Travel medicine is a rapidly growing branch of medical practice designed to aid the international traveler in best practices to stay healthy, be protected from preventable diseases, and increase safety from those diseases that cannot be prevented by vaccinations. The UN World Travel Organization reports that since 2010 there has been at lease a 4% increase in international arrivals each year, and in 2017 a 7% increase, to 1.2 billion travelers! As the CDC puts it, “The importance of protecting the health of individual travelers as well as safeguarding the health of the communities to which they return, cannot be overstated” (CDC Yellow Book, 2018, p.1)
There is a wealth of information to be found on the internet regarding recommended vaccinations, malaria prevention, traveler’s diarrhea prevention, etc., but this does not cover the individual differences in travelers’ health. The risks vary depending on the type of activities, personal immunity and medical history, and medications being taken, as well as the ever-changing disease risks due to new diseases emerging and old ones becoming resistant to treatment.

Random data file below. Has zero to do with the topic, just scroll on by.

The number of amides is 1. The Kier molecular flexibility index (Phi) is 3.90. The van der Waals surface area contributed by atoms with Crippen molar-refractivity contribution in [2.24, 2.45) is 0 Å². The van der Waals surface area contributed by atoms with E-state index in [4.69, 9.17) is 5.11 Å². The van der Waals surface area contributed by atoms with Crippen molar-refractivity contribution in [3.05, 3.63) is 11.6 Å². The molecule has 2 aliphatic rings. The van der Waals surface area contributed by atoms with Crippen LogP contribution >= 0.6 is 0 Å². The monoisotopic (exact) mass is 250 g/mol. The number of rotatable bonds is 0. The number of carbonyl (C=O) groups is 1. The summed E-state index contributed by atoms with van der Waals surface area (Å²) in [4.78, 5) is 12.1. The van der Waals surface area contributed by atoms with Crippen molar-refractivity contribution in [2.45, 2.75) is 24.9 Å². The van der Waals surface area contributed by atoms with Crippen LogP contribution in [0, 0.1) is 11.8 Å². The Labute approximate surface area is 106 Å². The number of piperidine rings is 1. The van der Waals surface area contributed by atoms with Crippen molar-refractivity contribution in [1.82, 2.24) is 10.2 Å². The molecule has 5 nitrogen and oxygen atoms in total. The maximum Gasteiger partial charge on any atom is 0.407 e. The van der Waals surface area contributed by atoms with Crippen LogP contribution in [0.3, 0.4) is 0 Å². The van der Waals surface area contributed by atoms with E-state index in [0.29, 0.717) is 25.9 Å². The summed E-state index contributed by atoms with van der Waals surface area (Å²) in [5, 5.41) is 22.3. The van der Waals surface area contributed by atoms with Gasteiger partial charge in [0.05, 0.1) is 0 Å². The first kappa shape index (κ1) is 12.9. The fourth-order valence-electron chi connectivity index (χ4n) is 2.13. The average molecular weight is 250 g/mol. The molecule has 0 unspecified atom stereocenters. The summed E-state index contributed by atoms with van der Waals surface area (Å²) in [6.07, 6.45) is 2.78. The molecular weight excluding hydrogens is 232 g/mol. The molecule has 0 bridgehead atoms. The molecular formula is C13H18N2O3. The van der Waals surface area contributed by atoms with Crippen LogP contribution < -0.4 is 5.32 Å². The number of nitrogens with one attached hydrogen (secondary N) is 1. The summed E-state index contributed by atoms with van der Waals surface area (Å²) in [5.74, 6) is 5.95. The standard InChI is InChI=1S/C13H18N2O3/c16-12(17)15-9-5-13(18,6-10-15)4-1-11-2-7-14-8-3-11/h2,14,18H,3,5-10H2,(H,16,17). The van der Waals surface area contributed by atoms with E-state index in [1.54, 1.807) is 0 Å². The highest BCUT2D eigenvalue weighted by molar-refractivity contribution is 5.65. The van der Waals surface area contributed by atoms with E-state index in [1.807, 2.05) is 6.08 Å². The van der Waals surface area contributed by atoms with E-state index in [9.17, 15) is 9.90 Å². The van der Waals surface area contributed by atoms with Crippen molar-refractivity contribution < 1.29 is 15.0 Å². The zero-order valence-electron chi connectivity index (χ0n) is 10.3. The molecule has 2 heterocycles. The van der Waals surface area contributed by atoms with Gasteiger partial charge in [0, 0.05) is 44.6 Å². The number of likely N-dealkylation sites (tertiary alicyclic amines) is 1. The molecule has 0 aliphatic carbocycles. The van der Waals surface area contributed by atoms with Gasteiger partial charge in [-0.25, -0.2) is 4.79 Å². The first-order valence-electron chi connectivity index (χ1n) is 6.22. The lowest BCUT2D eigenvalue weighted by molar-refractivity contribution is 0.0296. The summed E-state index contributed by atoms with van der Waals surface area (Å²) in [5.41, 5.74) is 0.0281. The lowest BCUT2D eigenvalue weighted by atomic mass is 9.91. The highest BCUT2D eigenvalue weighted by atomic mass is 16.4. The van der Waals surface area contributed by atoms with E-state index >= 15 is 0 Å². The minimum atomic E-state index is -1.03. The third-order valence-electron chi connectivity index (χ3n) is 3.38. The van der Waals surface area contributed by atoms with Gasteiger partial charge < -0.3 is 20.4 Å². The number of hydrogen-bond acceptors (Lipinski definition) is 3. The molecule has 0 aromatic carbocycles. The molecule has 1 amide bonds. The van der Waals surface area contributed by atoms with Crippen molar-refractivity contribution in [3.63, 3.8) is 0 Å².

A good travel clinician will be familiar with international guidelines for travel health, knowledgeable on anticipated health risks associated with their itinerary, and be able to provide immunizations for vaccine preventable diseases and medications for prophylaxis and self-treatment. A thoughtful risk assessment and plan for safety and prevention of disease requires more than being able to look at the CDC website for information. Experience in travel, ability to listen and communicate with individuals, groups, and families as well as knowledge of best practices in disease prevention are embedded in the working philosophy of Venture Travel Health and Wellness.